On January 17, 2020, Justice Borrok of the New York County Commercial Division issued a decision in Sprecase v. Tenreiro, 2020 NY Slip Op. 30155(U), sanctioning a party for falsifying a document, explaining:
Mr. Stipa moves for sanctions pursuant to 22 NYCRR § 130-1.1. A court in a civil action is authorized to award the reasonable attorneys’ fees and expenses incurred by a party as a result of the opposing party’s frivolous conduct. Conduct is frivolous for the purposes of a motion for sanctions if (i) it is completely meritless, (ii) it is done to delay or prolong the litigation or to harass or injure another party, or (iii) asserts false material statements of fact. Mr. Stipa also moves for sanctions pursuant to CPLR § 3126. In accordance with CPLR § 2136:
if any party refuses to obey an order for disclosure or willfully fails to disclose information which the court finds ought to have been disclosed pursuant to this article, the court may make such orders with regard to the failure or refusal as are just, among them: …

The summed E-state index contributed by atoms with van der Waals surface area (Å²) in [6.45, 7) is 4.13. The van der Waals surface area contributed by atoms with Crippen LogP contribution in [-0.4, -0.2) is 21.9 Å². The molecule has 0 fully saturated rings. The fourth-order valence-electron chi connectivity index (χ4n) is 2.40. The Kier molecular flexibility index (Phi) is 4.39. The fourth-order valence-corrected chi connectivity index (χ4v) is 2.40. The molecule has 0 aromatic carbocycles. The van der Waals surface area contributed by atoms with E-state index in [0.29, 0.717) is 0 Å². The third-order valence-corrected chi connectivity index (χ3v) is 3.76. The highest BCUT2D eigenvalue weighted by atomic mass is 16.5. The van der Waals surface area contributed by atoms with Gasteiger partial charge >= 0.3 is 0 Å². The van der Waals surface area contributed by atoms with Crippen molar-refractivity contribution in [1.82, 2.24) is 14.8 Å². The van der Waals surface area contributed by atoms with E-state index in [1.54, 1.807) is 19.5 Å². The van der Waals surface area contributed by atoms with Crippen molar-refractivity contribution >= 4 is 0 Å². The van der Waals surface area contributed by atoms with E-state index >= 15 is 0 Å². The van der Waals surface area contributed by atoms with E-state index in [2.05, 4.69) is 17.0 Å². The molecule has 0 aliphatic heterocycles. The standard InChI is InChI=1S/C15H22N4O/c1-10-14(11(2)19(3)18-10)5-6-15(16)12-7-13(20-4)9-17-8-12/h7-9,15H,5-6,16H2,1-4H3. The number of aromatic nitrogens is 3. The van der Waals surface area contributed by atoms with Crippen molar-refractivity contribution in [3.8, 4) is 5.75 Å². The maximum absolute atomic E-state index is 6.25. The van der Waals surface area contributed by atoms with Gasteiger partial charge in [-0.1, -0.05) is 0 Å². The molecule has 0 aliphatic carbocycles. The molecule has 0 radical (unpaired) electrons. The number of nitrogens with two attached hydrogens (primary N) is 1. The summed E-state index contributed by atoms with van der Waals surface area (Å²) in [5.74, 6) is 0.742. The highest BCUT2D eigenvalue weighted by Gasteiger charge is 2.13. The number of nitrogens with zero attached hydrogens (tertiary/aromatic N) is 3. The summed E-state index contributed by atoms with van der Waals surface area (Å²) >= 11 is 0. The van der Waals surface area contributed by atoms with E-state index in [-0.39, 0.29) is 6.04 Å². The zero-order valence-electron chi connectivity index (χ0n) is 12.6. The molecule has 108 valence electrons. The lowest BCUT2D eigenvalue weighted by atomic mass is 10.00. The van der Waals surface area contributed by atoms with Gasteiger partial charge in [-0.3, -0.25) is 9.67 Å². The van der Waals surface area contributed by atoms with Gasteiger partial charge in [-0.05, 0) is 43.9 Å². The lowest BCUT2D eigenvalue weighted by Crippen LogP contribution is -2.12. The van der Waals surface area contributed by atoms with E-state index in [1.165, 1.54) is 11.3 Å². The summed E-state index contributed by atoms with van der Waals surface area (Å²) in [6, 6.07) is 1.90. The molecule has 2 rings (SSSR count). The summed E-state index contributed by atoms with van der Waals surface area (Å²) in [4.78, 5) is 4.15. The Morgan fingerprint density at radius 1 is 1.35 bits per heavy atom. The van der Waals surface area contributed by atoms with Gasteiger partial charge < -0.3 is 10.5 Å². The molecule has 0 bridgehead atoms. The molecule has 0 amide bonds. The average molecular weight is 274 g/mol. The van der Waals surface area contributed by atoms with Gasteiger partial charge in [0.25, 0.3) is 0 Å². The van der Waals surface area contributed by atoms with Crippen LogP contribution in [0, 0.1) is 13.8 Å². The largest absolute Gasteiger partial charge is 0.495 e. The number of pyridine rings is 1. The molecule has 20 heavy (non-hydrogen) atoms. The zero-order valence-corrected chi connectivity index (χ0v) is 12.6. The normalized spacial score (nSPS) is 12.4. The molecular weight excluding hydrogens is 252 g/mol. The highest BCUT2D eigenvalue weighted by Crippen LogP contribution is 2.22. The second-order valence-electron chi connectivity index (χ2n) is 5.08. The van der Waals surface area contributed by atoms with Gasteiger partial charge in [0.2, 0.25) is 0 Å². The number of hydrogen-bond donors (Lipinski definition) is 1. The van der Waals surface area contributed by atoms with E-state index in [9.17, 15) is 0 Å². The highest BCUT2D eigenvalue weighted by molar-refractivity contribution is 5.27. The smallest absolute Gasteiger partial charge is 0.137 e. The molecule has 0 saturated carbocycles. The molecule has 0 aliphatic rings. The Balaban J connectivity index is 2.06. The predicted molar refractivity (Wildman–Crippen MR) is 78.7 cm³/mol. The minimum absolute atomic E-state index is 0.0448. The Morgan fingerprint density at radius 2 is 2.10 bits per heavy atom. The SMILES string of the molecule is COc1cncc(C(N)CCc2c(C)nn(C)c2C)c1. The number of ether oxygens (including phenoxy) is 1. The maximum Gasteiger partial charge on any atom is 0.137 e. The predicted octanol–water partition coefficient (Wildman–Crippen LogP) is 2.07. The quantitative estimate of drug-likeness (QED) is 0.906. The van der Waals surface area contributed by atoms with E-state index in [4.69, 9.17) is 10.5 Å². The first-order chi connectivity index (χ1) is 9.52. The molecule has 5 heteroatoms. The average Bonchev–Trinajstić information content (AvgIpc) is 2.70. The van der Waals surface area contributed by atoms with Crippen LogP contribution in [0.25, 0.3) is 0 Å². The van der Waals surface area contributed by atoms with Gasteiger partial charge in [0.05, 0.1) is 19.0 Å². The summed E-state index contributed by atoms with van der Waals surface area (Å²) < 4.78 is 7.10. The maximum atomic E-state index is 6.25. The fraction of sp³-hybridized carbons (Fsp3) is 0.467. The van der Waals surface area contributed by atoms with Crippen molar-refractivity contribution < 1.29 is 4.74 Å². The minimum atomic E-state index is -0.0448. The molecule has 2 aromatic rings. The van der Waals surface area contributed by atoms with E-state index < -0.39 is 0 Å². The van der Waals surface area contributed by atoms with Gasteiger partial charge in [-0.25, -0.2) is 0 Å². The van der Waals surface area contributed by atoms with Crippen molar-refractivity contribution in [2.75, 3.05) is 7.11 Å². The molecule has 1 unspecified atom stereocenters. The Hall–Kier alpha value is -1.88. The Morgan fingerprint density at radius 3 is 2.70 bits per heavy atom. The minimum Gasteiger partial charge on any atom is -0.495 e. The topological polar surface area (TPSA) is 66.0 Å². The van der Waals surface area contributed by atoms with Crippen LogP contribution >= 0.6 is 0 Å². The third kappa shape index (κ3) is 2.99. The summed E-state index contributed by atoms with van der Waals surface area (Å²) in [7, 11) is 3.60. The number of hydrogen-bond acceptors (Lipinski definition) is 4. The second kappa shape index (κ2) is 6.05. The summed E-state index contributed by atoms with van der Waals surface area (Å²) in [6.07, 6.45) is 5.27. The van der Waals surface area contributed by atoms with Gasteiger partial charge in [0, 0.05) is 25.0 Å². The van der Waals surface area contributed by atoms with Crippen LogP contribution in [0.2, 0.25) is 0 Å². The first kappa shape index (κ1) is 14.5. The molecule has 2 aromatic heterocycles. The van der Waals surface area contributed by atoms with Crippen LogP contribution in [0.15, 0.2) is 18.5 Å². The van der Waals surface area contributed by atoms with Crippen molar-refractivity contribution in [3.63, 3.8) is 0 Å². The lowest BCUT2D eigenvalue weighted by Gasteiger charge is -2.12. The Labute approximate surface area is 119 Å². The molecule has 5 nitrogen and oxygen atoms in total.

3. an order striking out pleadings or parts thereof, or staying further proceedings until the order is obeyed, or dismissing the action or any part thereof, or rendering a judgment by default against the disobedient party . . . .
In addition to CPLR § 3126 and 22 NYCRR § 130-1.1, a court has inherent power to address actions which are meant to undermine the truth-seeking function of the judicial system and place in question the integrity of the courts and our system of justice.
At issue in this motion is an admittedly falsified document produced in discovery by Mr. Tenreiro. Counsel for Mr. Tenreiro and Ms. Braschi sent a letter to counsel for Mr. Stipa, dated October 1, 2019, stating that a document provided to Mr. Stipa in discovery purporting to be a Payment Agreement between Mr. Tenreiro and Mr. Stipa was, in fact, intentionally fabricated.
The letter states:
Please take notice that in the last two weeks, Daniel Tenreiero has advised that, while a one-page document, previously provided to you, captioned Payment Agreement and dated January 6, 2013 (the “Document,” true copy attached), correctly captures certain material terms of an oral agreement reached between Mr. Stipa and Mr. Tenreiro, reached on or about January 6, 2013, the document itself is not genuine, in the sense that Mr. Stipa did not sign it on January 6, 2013, or ever.